(Undated entry, 1837-1847)
I hate museums; there is nothing so weighs upon my spirits. They are the catacombs of nature. One green bud of spring, one willow catkins, one faint trill from a migrating sparrow would set the world on its legs again. The life that is in a single green weed is of more worth than all this death. They are dead nature collected by dead men. I know not whether I muse most at the bodies stuffed with cotton and sawdust or those stuffed with bowels and fleshy fibre outside the cases.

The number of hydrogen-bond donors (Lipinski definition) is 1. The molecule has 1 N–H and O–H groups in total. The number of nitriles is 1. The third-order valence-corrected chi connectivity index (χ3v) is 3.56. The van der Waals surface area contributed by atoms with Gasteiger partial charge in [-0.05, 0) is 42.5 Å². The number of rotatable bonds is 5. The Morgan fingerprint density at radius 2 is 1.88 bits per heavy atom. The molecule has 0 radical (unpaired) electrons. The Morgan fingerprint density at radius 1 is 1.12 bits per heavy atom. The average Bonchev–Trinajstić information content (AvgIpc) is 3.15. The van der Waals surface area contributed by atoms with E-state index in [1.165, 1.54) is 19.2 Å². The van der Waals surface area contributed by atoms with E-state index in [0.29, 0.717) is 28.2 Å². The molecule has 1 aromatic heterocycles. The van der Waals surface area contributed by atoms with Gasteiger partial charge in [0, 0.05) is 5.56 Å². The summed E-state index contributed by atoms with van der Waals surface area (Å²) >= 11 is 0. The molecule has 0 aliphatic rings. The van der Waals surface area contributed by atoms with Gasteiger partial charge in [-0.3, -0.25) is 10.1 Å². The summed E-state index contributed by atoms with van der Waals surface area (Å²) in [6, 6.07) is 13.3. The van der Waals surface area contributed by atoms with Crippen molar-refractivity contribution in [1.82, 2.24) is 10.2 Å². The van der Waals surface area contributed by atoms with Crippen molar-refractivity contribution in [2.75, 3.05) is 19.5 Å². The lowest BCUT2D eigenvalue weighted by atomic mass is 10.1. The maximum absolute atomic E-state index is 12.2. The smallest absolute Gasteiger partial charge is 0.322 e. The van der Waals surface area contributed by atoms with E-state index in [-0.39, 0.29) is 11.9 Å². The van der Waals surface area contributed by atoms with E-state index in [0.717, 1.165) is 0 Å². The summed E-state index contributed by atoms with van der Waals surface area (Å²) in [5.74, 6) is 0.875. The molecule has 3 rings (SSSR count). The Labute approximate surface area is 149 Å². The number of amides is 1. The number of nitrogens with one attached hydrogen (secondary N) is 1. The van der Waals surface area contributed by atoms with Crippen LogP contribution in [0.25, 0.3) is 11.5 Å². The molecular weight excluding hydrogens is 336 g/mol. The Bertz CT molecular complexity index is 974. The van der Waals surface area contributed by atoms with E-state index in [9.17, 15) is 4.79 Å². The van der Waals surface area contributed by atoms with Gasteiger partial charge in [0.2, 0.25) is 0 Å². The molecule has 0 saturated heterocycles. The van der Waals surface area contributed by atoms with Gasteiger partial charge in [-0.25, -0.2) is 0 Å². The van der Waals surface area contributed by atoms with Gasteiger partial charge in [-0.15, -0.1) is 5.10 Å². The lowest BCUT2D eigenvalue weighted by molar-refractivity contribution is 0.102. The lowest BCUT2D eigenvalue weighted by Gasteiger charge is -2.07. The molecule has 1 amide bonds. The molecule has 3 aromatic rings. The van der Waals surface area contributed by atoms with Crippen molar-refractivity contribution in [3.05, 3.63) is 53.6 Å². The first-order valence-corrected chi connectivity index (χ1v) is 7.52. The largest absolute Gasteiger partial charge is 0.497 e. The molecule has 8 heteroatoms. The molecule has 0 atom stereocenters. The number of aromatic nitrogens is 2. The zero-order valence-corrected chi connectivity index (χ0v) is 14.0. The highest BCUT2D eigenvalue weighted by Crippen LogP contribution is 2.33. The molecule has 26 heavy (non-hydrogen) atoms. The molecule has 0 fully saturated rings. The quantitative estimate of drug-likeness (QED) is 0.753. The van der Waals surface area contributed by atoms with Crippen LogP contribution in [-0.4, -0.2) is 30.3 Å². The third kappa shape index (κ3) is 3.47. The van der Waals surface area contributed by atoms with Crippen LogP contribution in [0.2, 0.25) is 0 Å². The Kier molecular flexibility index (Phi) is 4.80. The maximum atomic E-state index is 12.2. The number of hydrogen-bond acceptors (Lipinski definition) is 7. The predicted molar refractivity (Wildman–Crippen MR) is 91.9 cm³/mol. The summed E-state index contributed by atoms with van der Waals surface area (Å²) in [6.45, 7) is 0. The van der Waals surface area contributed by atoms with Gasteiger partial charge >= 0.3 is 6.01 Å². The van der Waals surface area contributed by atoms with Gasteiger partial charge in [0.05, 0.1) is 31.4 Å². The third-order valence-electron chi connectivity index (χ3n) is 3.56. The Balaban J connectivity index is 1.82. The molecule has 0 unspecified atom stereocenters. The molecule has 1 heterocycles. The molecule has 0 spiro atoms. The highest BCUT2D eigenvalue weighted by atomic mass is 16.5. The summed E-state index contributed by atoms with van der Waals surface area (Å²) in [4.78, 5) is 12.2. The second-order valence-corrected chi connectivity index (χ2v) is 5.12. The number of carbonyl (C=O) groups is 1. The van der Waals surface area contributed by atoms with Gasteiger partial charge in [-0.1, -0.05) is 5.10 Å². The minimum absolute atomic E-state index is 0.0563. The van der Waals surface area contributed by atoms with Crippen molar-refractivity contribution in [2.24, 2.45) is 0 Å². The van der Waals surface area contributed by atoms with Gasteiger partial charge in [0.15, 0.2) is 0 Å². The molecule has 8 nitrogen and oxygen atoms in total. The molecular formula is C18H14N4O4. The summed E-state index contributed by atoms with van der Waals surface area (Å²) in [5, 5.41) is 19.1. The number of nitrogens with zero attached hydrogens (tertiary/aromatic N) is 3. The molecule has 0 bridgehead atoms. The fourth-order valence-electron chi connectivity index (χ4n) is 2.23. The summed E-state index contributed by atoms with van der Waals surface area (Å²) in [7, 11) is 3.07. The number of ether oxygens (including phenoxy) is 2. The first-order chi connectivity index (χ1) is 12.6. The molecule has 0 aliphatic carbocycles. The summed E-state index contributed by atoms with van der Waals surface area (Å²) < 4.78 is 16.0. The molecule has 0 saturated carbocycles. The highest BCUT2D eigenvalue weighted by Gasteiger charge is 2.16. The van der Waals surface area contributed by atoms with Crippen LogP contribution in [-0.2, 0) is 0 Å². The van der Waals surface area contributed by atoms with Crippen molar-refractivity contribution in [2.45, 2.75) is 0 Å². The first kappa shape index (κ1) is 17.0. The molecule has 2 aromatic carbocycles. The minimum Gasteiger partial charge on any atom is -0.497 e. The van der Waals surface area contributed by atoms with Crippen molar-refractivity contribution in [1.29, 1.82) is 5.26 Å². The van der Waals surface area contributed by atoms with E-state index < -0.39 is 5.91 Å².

Where is the proper herbarium, the true cabinet of shells, and museum of skeletons, but in the meadow where the flower bloomed, by the seaside where the tide cast up the fish, and on the hills and in the valleys where the beast laid down its life and the skeleton of the traveller reposes on the grass? What right have mortals to parade these things on their legs again, with their wires, and, when heaven has decreed that they shall return to dust again, to return them to sawdust? Would you have a dried specimen of a world, or a pickled one?